Climate change is an increasing concern for New Zealand farmers. The country’s agriculture sector emissions account for almost half its total emissions.
The government will require the sector to reduce emissions to meet New Zealand’s net zero targets by 2050. It also targets to reduce biogenic methane emissions by 10% below 2017 levels by 2030 and up to 47% below 2017 by 2050.
Westpac’s report, which the Agribusiness and Economics Research Unit (AERU) at Lincoln University in New Zealand conducted, investigates the risks and opportunities that climate change brings to New Zealand farmers. It focuses on the dairy, sheep, beef, and horticulture industries and how the sectors can efficiently address the effects of climate change on farming.
The report finds that farmers will need to adopt agile management practices to meet the challenges posed by climate change which consists of cutting emissions and adapting to its effects.
According to the report:
- NZ will experience continuous warming towards the end of the century, making heatwaves and droughts more common in future.
- There will be a decrease in the number of cold temperatures and frost. Warmer temperatures will also bring more intense and heavy rain. The western and southern parts of the country will experience more rainfall, while the North Island and eastern parts will become drier.
- Warmer temperatures will increase pasture growth which can benefit the dairy sector. However, heat stress and droughts will also challenge farming systems in the next thirty years.
Westpac NZ Head of Agribusiness Tim Henshaw says the report and a series of factsheets were designed to provide Westpac customers and other farmers and growers with impartial information about how climate change may affect their location and type of production and how they can respond (Gray, 2022).
Henshaw said that the report finds that a range of management options are already available to New Zealand farmers to help them strengthen their systems’ physical resilience and meet the country’s 2030 climate targets, with only a few requiring a capital investment.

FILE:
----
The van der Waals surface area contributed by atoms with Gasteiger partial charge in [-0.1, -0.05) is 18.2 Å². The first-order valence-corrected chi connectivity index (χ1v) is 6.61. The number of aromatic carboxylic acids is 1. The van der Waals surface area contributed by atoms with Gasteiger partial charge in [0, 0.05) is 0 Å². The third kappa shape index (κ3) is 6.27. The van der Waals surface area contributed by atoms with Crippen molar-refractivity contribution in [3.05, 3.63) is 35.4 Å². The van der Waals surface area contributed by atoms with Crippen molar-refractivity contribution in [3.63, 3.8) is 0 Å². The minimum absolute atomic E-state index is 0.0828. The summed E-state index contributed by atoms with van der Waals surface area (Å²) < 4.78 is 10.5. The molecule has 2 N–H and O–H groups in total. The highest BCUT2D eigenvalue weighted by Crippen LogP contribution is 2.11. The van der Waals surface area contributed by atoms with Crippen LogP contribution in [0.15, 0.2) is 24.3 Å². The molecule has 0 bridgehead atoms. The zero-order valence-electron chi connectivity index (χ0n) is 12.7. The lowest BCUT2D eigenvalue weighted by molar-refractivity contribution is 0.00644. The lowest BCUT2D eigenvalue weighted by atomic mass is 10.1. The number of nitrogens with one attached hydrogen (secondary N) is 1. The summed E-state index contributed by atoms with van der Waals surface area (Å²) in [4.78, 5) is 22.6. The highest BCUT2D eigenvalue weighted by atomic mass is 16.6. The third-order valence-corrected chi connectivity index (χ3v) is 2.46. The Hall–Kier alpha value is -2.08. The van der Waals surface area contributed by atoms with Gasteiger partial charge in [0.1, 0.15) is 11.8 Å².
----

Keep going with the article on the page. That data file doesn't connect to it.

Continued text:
“However, applying these options more widely will require an uptake of best practice farm management. This may require a significant uplift in skills and training to ensure that more farmers have sufficient expertise to reduce emissions and adapt to climate change,” Henshaw says (Gray, 2022).
The report presents case studies to make the information relevant to farmers and growers. For example, it looks at the effect of drought on a dairy farmer in Canterbury and how the warming winters impact the Bay of Plenty’s kiwifruit growers.
Talking about what farmers can do, Henshaw says, “There is no single off-the-shelf solution. I’d encourage primary producers to think about how the climate is changing in their part of the country and what effect that will have on production. They also need to consider what expertise they have available to adapt their operations and plan to fill that gap if it exists” (Gray, 2022).
The report discusses how droughts can affect farm profit for farmers—a moderate drought to reduce dairy farm profit by 30%. But two successive years of drought can eat up 46% of the profit in the North Island and 65% in the South Island.
Farmers and growers already have a range of options available to reduce risk and remain profitable despite the climate change experienced in the present and the future.
Adaptation strategies may not eliminate all the risks, but they can reduce the impacts on farm systems. Due to the uncertainties of future climate change impacts, farmers should adopt flexible climate adaptation strategies as it is more resilient.
A range of GHG reduction options is also available such as feed pasture, stock and effluent management for pastoral producers, crop and soil management and technology investment for all sectors to help them achieve New Zealand’s 2030 methane reduction targets.
For example, conversion or diversification from pastoral to horticultural production also leads to a steep reduction in GHG emissions and improves farm profits. Trees planted on marginal land can reduce emissions while providing other benefits like enhancing soil and water quality, increasing biodiversity, and helping control floods.
The report says that achieving the country’s climate target will involve improving technologies, implementing best farming practices, and changing land use.
While climate change presents challenges and risks for New Zealand’s agricultural sectors, some opportunities arise, especially for farmers and growers who are agile enough to act on the changing climate and regulatory and consumer markets.
You can read further by clicking on the links in the “Source” section below.
Lincoln University releases information about the way climate change may affect farming locations and type of production, and how farmers can respond, in a Westpac-supported report. (2022, November 29). Retrieved from https://www.interest.co.nz/rural-news/118660/lincoln-university-releases-information-about-way-climate-change-may-affect
Gray, J. (2022, November 29). Agility in farm management needed to cut emissions and adapt, says Westpac report. NZ Herald. Retrieved from https://www.nzherald.co.nz/business/agility-in-farm-management-needed-to-cut-emissions-and-adapt-westpac/
Westpac NZ Agribusiness Climate Change Report. (n.d.) Retrieved from https://www.interest.co.nz/sites/default/files/2022-11/Westpac%20NZ%20Agribusiness%20Climate%20Change%20Report.pdf